Embedded finance has the potential to revolutionize the way software platforms and marketplaces operate.
Yet for all its promise, certain barriers stand in the way of broader adoption by Software-as-a-Service (SaaS) platforms and marketplaces.
Luke Latham, general manager of Australia and New Zealand at Airwallex, and Tom Randklev, global head of product at CellPoint Digital, told PYMNTS what businesses need to know about offering embedded finance solutions, as well as the how and why behind merchants winning with financial services innovation.
“[Small- to medium-sized businesses (SMBs)] face a lot of pain points when it comes to managing and adopting financial services,” explained Latham, noting that challenges range from processing and disbursing payments to the complexity of managing multiple payout methods and currencies. They also include ongoing struggles with a lack of automation.
He emphasized that software platforms and marketplaces are well-suited to integrate financial services and products into their regular user experience due to their close relationships with their customers.
“If you think about an eCommerce marketplace interested in providing credit or loans to their customers, they already have visibility of all the payment flows, which is essential to embedding a robust risk management framework to make that product viable and which positions them to play a leading role in the next phase of the evolution of embedded finance,” Latham said.
Embedded finance is not about one-click payments; it’s about security, compliance and navigating the complex regulatory landscape. A robust foundation is essential for the success of embedded finance initiatives.
Part of the reason the embedded finance opportunity is so attractive is that it rests at the intersection of daily life’s increasing digitization and the corresponding behavioral expectations of end-users.
“Any financial product or service that has traditionally involved a departure from the user experience, or an additional set of activities, is there for the taking,” said Latham.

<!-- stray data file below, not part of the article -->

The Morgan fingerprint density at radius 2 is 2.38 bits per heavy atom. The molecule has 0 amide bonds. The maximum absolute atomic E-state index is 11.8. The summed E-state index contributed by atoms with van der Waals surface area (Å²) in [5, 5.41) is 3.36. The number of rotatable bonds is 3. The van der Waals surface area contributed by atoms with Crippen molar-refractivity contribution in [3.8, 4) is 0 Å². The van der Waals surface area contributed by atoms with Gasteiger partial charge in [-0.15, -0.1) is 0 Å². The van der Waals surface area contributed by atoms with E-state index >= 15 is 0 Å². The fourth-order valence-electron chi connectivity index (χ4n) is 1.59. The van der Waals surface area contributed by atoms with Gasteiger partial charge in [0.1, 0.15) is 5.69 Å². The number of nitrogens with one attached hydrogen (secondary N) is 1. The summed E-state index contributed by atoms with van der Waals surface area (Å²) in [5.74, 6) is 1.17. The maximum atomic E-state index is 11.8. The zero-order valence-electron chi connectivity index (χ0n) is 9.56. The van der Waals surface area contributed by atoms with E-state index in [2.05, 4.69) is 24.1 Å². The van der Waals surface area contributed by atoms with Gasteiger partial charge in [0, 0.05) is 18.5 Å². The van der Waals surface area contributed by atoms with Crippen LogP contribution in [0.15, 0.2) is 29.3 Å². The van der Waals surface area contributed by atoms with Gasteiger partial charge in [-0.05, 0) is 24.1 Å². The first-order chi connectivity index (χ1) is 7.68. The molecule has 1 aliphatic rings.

“There is a lot of success in the SMB market using [embedded finance] to satisfy their customers and present this as an innovation,” noted Randklev. “The whole ecosystem is inherently managed, which creates efficiencies and a delightful customer experience.”
“The end user believes [payments are] an expected part of their user experience, and that is the mindset that platforms are needing to respond to,” explained Latham. “It’s an opportunity to improve customer acquisition, reduce customer acquisition costs and improve retention.”
Still, there exists a crucial decision that businesses contemplating embedded finance must make: whether to buy, build or partner.
Both Latham and Randklev advocated for a strategic approach, emphasizing the complexities and costs involved in building financial services in-house and highlighting that finding an excellent partner with expertise in compliance, governance and financial services nuances is a key to success.
Latham added that platforms should consider product offerings, geographic coverage and revenue models when choosing a FinTech partner.
“Operators can get caught in the trap of just thinking they need to play catch up rather than thinking about what [embedded finance] means in the context of their business, their core competencies and defining KPIs and success metrics around that,” he said. “[Embedded finance] is the furthest thing from one size fits all that you could possibly entertain… there are companies out there who have invested in this core competency and made it their own business model so that you don’t need to go through this heavy lifting and you can stick to what you’re good at.”
The consensus is that partnering is often the most efficient and cost-effective way to enter the embedded finance space when compared to buying or building.
“To the extent that [partnering on embedded finance] becomes infinitely successful, then businesses have the ability to build themselves out of that partnership,” added Randklev.
By prioritizing compliance, choosing strategic partnerships, and embracing future trends, software platforms and marketplaces can unlock the full potential of embedded finance, offering users a seamless and enriched financial experience.
“I’m excited by the applications of generative AI… embedded finance with a little bit of AI creates a lot of interesting new territory to play in,” explained Randklev.
“Advanced AI and data analytics will enable platforms to offer increasingly personalized financial products, services and recommendations to their users,” added Latham. “I think platforms will integrate even more specialized financial services tailored to specific industries and customize their user experience around that.”
That’s why Latham and Randklev said they anticipate a continued global expansion of embedded finance, with platforms leveraging these services to reach a broader audience while simultaneously catering to industry-specific needs.